As I first mentioned above, I did some sewing this afternoon, and it went much better than when I previously sat down in front of it on Wednesday. At this point, I should say, "thank you," to Autumn (my favorite Domestic Goddess), who enlightened me on the method of avoiding extremely crooked lines (seams). I was telling her about hating going slowly to try and make straight lines, when she said, "What are you talking about? "That's what those guides are for!" And then, she laughed and laughed, much like yourself, as you are reading this post. I am quite intelligent, but patient I am not, especially when it comes to reading manuals, directions, etc. I had never bothered to read anything characteristic about that metal plate, above the bobbin, which shows lines for guiding the fabric. Now she can ridicule me!

I'm sewing relatively straight lines this afternoon, but my apron remains questionable. It has to do with patience again, since I have decided that sewing patterns and myself are not to be friends. I am slowly becoming friendly with the sewing machine and I am already great friends with my stove, but I am positive that I will never be friends with sewing patterns. Acquaintances, maybe; friends, never. Therefore, I carried on, sewing without the pattern and well, the apron is questionable. It's because these patterns are very similar to those mathematical word problems and equations, where I could usually get the correct answer my way, but not usually with their formulas and variables. So while I haven't yet managed to sew any professional looking products, I have at least managed to become much more comfortable with my sewing machine. But patience...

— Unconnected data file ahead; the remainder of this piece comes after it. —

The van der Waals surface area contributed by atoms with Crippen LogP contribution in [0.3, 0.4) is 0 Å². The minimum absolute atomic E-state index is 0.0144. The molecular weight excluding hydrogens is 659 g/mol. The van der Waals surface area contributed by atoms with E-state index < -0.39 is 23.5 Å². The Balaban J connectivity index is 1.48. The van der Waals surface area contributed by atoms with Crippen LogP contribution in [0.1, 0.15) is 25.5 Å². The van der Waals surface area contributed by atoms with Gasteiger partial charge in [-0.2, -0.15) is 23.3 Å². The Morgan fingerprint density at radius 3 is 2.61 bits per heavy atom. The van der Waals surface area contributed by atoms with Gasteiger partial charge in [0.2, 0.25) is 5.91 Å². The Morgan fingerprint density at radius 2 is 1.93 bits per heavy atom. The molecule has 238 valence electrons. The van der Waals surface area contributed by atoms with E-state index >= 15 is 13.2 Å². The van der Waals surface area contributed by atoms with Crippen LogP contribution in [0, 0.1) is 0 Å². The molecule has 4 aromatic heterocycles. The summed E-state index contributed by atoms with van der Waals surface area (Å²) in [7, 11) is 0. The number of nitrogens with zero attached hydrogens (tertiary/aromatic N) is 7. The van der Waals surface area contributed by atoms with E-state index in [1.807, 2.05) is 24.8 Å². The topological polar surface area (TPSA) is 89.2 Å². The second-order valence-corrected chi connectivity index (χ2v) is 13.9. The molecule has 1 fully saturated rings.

Apparently, sewing is an art of practiced patience and I am not a person of patience. I've done many things in my life, but never has any of it been done with patience. (Admittedly, much was learned, "the hard way," because of this.) Why am I suddenly afraid that a sewing machine may become my albatross? I have resolved to not let this happen. On the contrary, I must practice, with patience, this deliberately steady art of sewing. I must overcome any obstacles (sewing patterns) that attempt to impede my goal of mastering mechanical stitchery. I am determined to discover the mysterious peaceful joy of those enlightened seamstresses.

Until we meet for coffee,